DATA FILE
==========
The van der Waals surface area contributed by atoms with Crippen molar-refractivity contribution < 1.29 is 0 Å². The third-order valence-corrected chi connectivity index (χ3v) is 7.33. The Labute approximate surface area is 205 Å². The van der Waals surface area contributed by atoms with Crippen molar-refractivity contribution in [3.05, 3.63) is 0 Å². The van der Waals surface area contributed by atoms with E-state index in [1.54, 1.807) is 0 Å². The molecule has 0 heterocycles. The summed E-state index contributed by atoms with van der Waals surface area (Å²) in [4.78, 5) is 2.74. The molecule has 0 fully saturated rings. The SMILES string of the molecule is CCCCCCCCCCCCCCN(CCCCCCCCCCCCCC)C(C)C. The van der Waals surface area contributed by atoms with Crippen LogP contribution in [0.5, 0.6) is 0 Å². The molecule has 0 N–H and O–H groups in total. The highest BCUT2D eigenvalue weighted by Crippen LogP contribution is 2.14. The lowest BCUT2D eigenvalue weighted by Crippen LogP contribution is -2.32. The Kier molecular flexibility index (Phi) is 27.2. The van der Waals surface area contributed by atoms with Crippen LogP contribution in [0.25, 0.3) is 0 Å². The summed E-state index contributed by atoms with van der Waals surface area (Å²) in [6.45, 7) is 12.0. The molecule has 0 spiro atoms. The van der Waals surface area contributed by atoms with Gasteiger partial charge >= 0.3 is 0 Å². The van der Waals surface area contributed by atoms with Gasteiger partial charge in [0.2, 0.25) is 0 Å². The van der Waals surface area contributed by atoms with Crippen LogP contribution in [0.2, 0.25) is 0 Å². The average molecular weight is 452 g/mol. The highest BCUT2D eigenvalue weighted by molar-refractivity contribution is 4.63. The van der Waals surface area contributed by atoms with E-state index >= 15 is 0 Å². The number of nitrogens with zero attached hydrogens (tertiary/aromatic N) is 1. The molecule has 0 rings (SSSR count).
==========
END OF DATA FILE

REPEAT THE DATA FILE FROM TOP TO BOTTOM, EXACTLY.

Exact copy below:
The van der Waals surface area contributed by atoms with Crippen molar-refractivity contribution < 1.29 is 0 Å². The third-order valence-corrected chi connectivity index (χ3v) is 7.33. The Labute approximate surface area is 205 Å². The van der Waals surface area contributed by atoms with Crippen molar-refractivity contribution in [3.05, 3.63) is 0 Å². The van der Waals surface area contributed by atoms with E-state index in [1.54, 1.807) is 0 Å². The molecule has 0 heterocycles. The summed E-state index contributed by atoms with van der Waals surface area (Å²) in [4.78, 5) is 2.74. The molecule has 0 fully saturated rings. The SMILES string of the molecule is CCCCCCCCCCCCCCN(CCCCCCCCCCCCCC)C(C)C. The van der Waals surface area contributed by atoms with Crippen LogP contribution in [0.5, 0.6) is 0 Å². The molecule has 0 N–H and O–H groups in total. The highest BCUT2D eigenvalue weighted by Crippen LogP contribution is 2.14. The lowest BCUT2D eigenvalue weighted by Crippen LogP contribution is -2.32. The Kier molecular flexibility index (Phi) is 27.2. The van der Waals surface area contributed by atoms with Crippen LogP contribution in [0.25, 0.3) is 0 Å². The summed E-state index contributed by atoms with van der Waals surface area (Å²) in [6.45, 7) is 12.0. The molecule has 0 spiro atoms. The van der Waals surface area contributed by atoms with Gasteiger partial charge >= 0.3 is 0 Å². The van der Waals surface area contributed by atoms with Gasteiger partial charge in [0.2, 0.25) is 0 Å². The van der Waals surface area contributed by atoms with Crippen LogP contribution in [0.2, 0.25) is 0 Å². The average molecular weight is 452 g/mol. The highest BCUT2D eigenvalue weighted by molar-refractivity contribution is 4.63. The van der Waals surface area contributed by atoms with E-state index >= 15 is 0 Å². The number of nitrogens with zero attached hydrogens (tertiary/aromatic N) is 1. The molecule has 0 rings (SSSR count).